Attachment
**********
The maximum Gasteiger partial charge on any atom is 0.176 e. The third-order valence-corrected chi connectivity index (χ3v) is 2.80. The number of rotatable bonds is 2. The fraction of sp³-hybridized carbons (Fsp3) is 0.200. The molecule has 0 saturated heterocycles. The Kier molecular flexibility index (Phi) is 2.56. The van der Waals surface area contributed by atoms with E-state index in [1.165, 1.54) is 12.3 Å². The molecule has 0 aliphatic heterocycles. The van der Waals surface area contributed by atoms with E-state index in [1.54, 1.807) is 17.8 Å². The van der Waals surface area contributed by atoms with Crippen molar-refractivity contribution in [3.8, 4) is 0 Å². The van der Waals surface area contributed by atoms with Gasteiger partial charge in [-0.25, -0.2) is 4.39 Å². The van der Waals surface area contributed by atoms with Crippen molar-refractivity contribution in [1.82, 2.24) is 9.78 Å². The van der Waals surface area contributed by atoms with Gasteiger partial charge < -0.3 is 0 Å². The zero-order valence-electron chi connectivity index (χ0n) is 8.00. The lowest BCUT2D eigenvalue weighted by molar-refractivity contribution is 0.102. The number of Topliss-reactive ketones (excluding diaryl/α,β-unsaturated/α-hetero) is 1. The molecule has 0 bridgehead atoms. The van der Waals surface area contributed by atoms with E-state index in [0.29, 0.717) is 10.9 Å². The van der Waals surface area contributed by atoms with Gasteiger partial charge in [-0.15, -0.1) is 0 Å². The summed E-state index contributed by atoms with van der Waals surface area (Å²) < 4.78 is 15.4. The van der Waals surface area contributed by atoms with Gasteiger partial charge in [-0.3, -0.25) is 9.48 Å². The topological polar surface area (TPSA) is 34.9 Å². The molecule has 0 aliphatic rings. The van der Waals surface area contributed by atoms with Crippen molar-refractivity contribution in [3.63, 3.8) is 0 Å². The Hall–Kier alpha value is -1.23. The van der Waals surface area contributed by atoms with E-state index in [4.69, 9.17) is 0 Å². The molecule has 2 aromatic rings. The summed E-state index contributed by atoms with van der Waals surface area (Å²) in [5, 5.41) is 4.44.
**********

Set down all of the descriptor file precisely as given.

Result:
The maximum Gasteiger partial charge on any atom is 0.176 e. The third-order valence-corrected chi connectivity index (χ3v) is 2.80. The number of rotatable bonds is 2. The fraction of sp³-hybridized carbons (Fsp3) is 0.200. The molecule has 0 saturated heterocycles. The Kier molecular flexibility index (Phi) is 2.56. The van der Waals surface area contributed by atoms with E-state index in [1.165, 1.54) is 12.3 Å². The molecule has 0 aliphatic heterocycles. The van der Waals surface area contributed by atoms with E-state index in [1.54, 1.807) is 17.8 Å². The van der Waals surface area contributed by atoms with Crippen molar-refractivity contribution in [3.8, 4) is 0 Å². The van der Waals surface area contributed by atoms with Gasteiger partial charge in [-0.25, -0.2) is 4.39 Å². The van der Waals surface area contributed by atoms with Crippen molar-refractivity contribution in [1.82, 2.24) is 9.78 Å². The van der Waals surface area contributed by atoms with Gasteiger partial charge < -0.3 is 0 Å². The zero-order valence-electron chi connectivity index (χ0n) is 8.00. The lowest BCUT2D eigenvalue weighted by molar-refractivity contribution is 0.102. The number of Topliss-reactive ketones (excluding diaryl/α,β-unsaturated/α-hetero) is 1. The molecule has 0 bridgehead atoms. The van der Waals surface area contributed by atoms with E-state index in [0.29, 0.717) is 10.9 Å². The van der Waals surface area contributed by atoms with Gasteiger partial charge in [-0.15, -0.1) is 0 Å². The summed E-state index contributed by atoms with van der Waals surface area (Å²) < 4.78 is 15.4. The van der Waals surface area contributed by atoms with Gasteiger partial charge in [-0.3, -0.25) is 9.48 Å². The topological polar surface area (TPSA) is 34.9 Å². The molecule has 0 aliphatic rings. The van der Waals surface area contributed by atoms with Crippen molar-refractivity contribution in [3.63, 3.8) is 0 Å². The Hall–Kier alpha value is -1.23. The van der Waals surface area contributed by atoms with E-state index in [4.69, 9.17) is 0 Å². The molecule has 2 aromatic rings. The summed E-state index contributed by atoms with van der Waals surface area (Å²) in [5, 5.41) is 4.44.